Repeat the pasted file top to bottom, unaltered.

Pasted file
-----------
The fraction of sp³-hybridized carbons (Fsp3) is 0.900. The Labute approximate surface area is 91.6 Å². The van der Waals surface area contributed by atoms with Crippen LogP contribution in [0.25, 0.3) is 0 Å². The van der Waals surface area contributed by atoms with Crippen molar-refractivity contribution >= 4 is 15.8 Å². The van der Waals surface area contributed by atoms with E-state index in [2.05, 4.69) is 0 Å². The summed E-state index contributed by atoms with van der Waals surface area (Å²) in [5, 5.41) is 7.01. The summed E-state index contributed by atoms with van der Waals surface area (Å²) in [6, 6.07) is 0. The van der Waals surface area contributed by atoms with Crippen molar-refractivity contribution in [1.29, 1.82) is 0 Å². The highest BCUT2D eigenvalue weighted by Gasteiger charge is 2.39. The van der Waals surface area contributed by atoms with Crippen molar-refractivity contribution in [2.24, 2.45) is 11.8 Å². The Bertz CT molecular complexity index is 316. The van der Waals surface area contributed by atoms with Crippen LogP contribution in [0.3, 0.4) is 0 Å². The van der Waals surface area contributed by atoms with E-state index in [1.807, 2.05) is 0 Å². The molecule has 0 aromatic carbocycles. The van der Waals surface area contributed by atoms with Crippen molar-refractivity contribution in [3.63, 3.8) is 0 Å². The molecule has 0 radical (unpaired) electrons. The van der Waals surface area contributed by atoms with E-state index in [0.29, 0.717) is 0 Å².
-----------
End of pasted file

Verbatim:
The fraction of sp³-hybridized carbons (Fsp3) is 0.900. The Labute approximate surface area is 91.6 Å². The van der Waals surface area contributed by atoms with Crippen LogP contribution in [0.25, 0.3) is 0 Å². The van der Waals surface area contributed by atoms with Crippen molar-refractivity contribution >= 4 is 15.8 Å². The van der Waals surface area contributed by atoms with E-state index in [2.05, 4.69) is 0 Å². The summed E-state index contributed by atoms with van der Waals surface area (Å²) in [5, 5.41) is 7.01. The summed E-state index contributed by atoms with van der Waals surface area (Å²) in [6, 6.07) is 0. The van der Waals surface area contributed by atoms with Crippen molar-refractivity contribution in [1.29, 1.82) is 0 Å². The highest BCUT2D eigenvalue weighted by Gasteiger charge is 2.39. The van der Waals surface area contributed by atoms with Crippen molar-refractivity contribution in [2.24, 2.45) is 11.8 Å². The Bertz CT molecular complexity index is 316. The van der Waals surface area contributed by atoms with Crippen LogP contribution in [0.3, 0.4) is 0 Å². The van der Waals surface area contributed by atoms with E-state index in [1.807, 2.05) is 0 Å². The molecule has 0 aromatic carbocycles. The van der Waals surface area contributed by atoms with Crippen molar-refractivity contribution in [3.63, 3.8) is 0 Å². The molecule has 0 radical (unpaired) electrons. The van der Waals surface area contributed by atoms with E-state index in [0.29, 0.717) is 0 Å².